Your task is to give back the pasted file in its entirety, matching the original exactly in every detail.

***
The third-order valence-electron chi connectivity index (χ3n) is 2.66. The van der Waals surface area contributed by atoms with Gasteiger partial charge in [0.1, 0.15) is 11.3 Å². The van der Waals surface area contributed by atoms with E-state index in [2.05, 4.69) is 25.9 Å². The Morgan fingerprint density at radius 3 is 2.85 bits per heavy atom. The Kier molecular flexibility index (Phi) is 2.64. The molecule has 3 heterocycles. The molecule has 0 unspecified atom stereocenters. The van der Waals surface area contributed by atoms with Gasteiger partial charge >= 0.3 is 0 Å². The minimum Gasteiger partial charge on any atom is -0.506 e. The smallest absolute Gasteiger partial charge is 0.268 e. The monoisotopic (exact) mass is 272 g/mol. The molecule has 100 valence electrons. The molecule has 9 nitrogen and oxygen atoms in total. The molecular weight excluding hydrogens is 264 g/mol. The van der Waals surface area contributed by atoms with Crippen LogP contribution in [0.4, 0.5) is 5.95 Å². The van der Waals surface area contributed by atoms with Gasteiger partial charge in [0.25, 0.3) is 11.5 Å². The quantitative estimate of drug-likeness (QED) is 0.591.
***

The third-order valence-electron chi connectivity index (χ3n) is 2.66. The van der Waals surface area contributed by atoms with Gasteiger partial charge in [0.1, 0.15) is 11.3 Å². The van der Waals surface area contributed by atoms with E-state index in [2.05, 4.69) is 25.9 Å². The Morgan fingerprint density at radius 3 is 2.85 bits per heavy atom. The Kier molecular flexibility index (Phi) is 2.64. The molecule has 3 heterocycles. The molecule has 0 unspecified atom stereocenters. The van der Waals surface area contributed by atoms with Gasteiger partial charge >= 0.3 is 0 Å². The minimum Gasteiger partial charge on any atom is -0.506 e. The smallest absolute Gasteiger partial charge is 0.268 e. The monoisotopic (exact) mass is 272 g/mol. The molecule has 100 valence electrons. The molecule has 9 nitrogen and oxygen atoms in total. The molecular weight excluding hydrogens is 264 g/mol. The van der Waals surface area contributed by atoms with Crippen LogP contribution in [0.4, 0.5) is 5.95 Å². The van der Waals surface area contributed by atoms with Gasteiger partial charge in [0.25, 0.3) is 11.5 Å². The quantitative estimate of drug-likeness (QED) is 0.591.